Cable companies have had a good ride, scooping up fat monthly subscriptions for a bundle of TV channels you can’t buy anywhere else. Sure, go ahead, cut the cord—and say buh-bye to last night’s game highlights on ESPN (DIS), you sports fanatic. Still, the onslaught of new mobile technologies, and the satellite players, and Google (GOOG), and the millions who pay Hulu, and the whole Internet revolution—all that was going to change the television paradigm and make the Internet another venue for watching it. Maybe, at some point, you could pay for what you actually watch and not for the 220 other channels.
So far, zilch on those fronts. One reason: Big Cable is forcing TV programmers to keep their content from the kind of Web services envisioned by Intel (INTC), Google, and Apple (AAPL), with incentives such as higher payments and threats to drop certain programming. The Department of Justice has been investigating the cable companies’ arrangements with programmers for at least a year, Bloomberg News reported, but the issue received fresh attention this week when executives at two big cable companies publicly defended the status quo.
“It’s in everybody’s mutual interest that we are protecting the ecosystem in a way that continues to keep the value of that programming that we have and the way it’s delivered to our subscribers today,” Chris Winfrey, chief financial officer at Charter Communications (CHTR), said on Tuesday at a cable-industry event in Washington. Time Warner Cable (TWC) Chief Executive Officer Glenn Britt said some of his company’s agreements with media creators don’t allow those companies to make programs available to online systems.
The biggest initial threat to cable appears to be from Intel, which wants to launch an Intel TV product this year. Its cable-box alternative would be stuffed with the company’s chips and would stream programming to television sets via the same high-speed Internet service sold by the cable providers. Intel’s efforts have been slowed because of an inability to gather an adequate number of channels to develop a viable service, as the New York Times reported. If the Intel service succeeds, other players like Google and Apple would probably follow—and big cable companies would be free to get into the same game, called “over the top” in industry parlance.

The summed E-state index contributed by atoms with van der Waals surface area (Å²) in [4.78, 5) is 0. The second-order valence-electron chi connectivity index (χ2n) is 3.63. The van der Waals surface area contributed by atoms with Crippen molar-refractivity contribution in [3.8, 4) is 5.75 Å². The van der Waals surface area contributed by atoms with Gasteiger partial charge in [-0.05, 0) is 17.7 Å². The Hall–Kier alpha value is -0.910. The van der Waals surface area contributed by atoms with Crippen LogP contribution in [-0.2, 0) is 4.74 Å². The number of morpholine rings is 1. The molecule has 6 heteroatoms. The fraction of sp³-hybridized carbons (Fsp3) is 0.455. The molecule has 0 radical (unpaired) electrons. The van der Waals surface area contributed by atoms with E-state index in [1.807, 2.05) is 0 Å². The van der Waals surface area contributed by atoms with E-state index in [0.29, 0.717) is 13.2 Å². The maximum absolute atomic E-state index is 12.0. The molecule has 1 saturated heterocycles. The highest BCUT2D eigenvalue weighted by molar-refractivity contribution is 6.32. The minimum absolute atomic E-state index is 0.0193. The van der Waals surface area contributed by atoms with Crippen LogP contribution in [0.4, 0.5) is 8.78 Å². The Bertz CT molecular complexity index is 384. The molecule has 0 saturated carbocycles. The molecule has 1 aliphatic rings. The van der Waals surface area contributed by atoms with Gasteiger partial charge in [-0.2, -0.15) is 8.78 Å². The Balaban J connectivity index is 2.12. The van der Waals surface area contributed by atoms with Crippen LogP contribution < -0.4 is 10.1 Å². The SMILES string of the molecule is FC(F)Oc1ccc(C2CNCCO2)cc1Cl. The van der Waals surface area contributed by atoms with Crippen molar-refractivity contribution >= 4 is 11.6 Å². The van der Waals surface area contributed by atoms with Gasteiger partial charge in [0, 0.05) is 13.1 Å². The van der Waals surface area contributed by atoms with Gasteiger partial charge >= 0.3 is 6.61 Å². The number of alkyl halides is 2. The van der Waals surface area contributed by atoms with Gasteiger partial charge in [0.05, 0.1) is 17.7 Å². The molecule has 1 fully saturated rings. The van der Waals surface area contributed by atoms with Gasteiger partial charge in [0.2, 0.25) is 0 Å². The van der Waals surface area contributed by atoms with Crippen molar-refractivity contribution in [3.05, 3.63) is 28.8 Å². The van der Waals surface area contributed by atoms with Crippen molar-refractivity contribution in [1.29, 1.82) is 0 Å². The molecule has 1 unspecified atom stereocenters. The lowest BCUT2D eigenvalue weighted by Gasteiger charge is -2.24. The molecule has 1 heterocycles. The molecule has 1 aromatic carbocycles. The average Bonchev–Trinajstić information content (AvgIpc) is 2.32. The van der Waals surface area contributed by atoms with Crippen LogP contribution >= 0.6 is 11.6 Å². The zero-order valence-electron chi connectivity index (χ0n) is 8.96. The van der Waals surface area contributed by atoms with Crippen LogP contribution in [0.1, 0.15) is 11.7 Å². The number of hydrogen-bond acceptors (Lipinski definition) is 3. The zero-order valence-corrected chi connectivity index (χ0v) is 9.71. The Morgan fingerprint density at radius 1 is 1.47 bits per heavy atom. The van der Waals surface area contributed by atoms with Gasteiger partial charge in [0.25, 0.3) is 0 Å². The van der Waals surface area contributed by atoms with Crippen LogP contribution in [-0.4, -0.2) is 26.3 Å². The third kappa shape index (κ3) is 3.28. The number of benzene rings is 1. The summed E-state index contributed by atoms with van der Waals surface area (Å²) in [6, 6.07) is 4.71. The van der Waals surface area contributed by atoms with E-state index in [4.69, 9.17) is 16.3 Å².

Rich Greenfield, an analyst with BTIG Research, has begun a campaign of sorts to publicize these deals and the broader effort to quash potential disruption in the cable industry. At the cable conference in Washington, Greenfield made a point to question executives about their deals with programmers and plans to raise the issue during quarterly earnings calls. Aside from the unknown legality of such arrangements, Greenfield argued in a blog post this week that the result is “most certainly bad for consumers, as it limits competition and prevents the emergence of distributors who can provide revolutionary new ways of experiencing live linear and on-demand TV without being encumbered by legacy infrastructure.” He suggested that the Federal Trade Commission might want to investigate.
Time Warner fired back with a statement on Wednesday, calling exclusivity deals common in the industry:
“This is why, for example, you can only watch Fast & Furious 6 in a movie theater (not in your living room), Sunday Ticket on DirecTV (DTV), and the new Arrested Development episodes on Netflix (NFLX). In fact, the amount and scope of exclusivity and windowing in Time Warner Cable’s arrangements with programmers pales by comparison to that found between other players in the entertainment ecosystem.”
Of course, the fact that such deals exist does not address the reasons they were sought. A Time Warner spokeswoman said the company had no further comment beyond its statement.
The trouble for companies such as Charter and Time Warner is that millions of cable customers don’t want the current ecosystem protected—they’d like to see upstarts decimate it.